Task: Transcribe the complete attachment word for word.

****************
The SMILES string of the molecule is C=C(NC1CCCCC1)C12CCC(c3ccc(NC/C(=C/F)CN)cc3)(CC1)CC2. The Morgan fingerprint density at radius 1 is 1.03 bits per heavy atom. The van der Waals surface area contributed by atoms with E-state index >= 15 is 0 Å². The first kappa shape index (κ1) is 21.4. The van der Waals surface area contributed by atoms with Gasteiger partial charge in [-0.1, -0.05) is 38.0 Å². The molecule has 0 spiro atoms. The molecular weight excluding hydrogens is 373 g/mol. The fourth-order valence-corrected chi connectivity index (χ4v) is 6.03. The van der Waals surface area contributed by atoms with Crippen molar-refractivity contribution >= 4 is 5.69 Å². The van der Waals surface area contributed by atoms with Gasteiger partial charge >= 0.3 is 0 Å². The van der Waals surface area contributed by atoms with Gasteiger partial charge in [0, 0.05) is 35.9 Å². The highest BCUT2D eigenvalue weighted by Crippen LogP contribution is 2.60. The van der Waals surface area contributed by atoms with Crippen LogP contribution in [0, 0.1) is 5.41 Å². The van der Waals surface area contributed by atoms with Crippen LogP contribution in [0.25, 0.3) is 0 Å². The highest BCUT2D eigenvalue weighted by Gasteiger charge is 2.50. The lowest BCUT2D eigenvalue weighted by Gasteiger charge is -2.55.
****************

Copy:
The SMILES string of the molecule is C=C(NC1CCCCC1)C12CCC(c3ccc(NC/C(=C/F)CN)cc3)(CC1)CC2. The Morgan fingerprint density at radius 1 is 1.03 bits per heavy atom. The van der Waals surface area contributed by atoms with E-state index >= 15 is 0 Å². The first kappa shape index (κ1) is 21.4. The van der Waals surface area contributed by atoms with Gasteiger partial charge in [-0.1, -0.05) is 38.0 Å². The molecule has 0 spiro atoms. The molecular weight excluding hydrogens is 373 g/mol. The fourth-order valence-corrected chi connectivity index (χ4v) is 6.03. The van der Waals surface area contributed by atoms with Crippen molar-refractivity contribution >= 4 is 5.69 Å². The van der Waals surface area contributed by atoms with Gasteiger partial charge >= 0.3 is 0 Å². The van der Waals surface area contributed by atoms with Gasteiger partial charge in [0, 0.05) is 35.9 Å². The highest BCUT2D eigenvalue weighted by Crippen LogP contribution is 2.60. The van der Waals surface area contributed by atoms with Crippen LogP contribution in [0, 0.1) is 5.41 Å². The van der Waals surface area contributed by atoms with Crippen LogP contribution in [0.25, 0.3) is 0 Å². The highest BCUT2D eigenvalue weighted by Gasteiger charge is 2.50. The lowest BCUT2D eigenvalue weighted by Gasteiger charge is -2.55.